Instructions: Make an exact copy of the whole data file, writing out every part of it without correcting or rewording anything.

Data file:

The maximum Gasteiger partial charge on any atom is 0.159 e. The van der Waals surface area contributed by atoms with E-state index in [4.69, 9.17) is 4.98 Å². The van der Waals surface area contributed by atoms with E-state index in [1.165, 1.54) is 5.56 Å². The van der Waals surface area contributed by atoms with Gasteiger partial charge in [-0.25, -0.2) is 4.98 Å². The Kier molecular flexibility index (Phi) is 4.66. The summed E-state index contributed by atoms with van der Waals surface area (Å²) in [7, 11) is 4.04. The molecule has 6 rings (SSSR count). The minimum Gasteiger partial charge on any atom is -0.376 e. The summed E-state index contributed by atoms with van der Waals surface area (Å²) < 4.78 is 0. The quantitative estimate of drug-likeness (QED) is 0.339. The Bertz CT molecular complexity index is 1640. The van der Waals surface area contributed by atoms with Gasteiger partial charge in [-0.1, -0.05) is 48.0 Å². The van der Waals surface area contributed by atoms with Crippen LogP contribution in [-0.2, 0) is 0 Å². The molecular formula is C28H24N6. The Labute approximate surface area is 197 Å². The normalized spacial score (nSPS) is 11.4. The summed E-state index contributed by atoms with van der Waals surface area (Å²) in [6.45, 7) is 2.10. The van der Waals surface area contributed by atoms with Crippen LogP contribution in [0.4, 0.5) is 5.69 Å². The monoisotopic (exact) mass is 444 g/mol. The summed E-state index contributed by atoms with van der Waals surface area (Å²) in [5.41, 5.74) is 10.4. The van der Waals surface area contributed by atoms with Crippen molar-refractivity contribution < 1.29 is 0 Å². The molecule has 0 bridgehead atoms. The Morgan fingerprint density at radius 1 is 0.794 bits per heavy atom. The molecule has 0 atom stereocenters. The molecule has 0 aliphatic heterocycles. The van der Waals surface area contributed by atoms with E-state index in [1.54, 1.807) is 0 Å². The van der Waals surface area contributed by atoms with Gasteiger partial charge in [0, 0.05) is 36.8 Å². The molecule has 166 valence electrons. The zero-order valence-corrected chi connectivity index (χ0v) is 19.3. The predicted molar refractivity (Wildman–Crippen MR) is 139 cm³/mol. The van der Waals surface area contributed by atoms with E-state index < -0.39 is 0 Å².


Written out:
The maximum Gasteiger partial charge on any atom is 0.159 e. The van der Waals surface area contributed by atoms with E-state index in [4.69, 9.17) is 4.98 Å². The van der Waals surface area contributed by atoms with E-state index in [1.165, 1.54) is 5.56 Å². The van der Waals surface area contributed by atoms with Gasteiger partial charge in [-0.25, -0.2) is 4.98 Å². The Kier molecular flexibility index (Phi) is 4.66. The summed E-state index contributed by atoms with van der Waals surface area (Å²) in [7, 11) is 4.04. The molecule has 6 rings (SSSR count). The minimum Gasteiger partial charge on any atom is -0.376 e. The summed E-state index contributed by atoms with van der Waals surface area (Å²) < 4.78 is 0. The quantitative estimate of drug-likeness (QED) is 0.339. The Bertz CT molecular complexity index is 1640. The van der Waals surface area contributed by atoms with Gasteiger partial charge in [-0.1, -0.05) is 48.0 Å². The van der Waals surface area contributed by atoms with Crippen LogP contribution in [-0.2, 0) is 0 Å². The molecular formula is C28H24N6. The Labute approximate surface area is 197 Å². The normalized spacial score (nSPS) is 11.4. The summed E-state index contributed by atoms with van der Waals surface area (Å²) in [6.45, 7) is 2.10. The van der Waals surface area contributed by atoms with Crippen LogP contribution in [0.4, 0.5) is 5.69 Å². The monoisotopic (exact) mass is 444 g/mol. The summed E-state index contributed by atoms with van der Waals surface area (Å²) in [5.41, 5.74) is 10.4. The van der Waals surface area contributed by atoms with Crippen molar-refractivity contribution < 1.29 is 0 Å². The molecule has 0 bridgehead atoms. The Morgan fingerprint density at radius 1 is 0.794 bits per heavy atom. The molecule has 0 atom stereocenters. The molecule has 0 aliphatic heterocycles. The van der Waals surface area contributed by atoms with E-state index in [1.54, 1.807) is 0 Å². The van der Waals surface area contributed by atoms with Gasteiger partial charge in [0, 0.05) is 36.8 Å². The molecule has 166 valence electrons. The zero-order valence-corrected chi connectivity index (χ0v) is 19.3. The predicted molar refractivity (Wildman–Crippen MR) is 139 cm³/mol. The van der Waals surface area contributed by atoms with E-state index < -0.39 is 0 Å².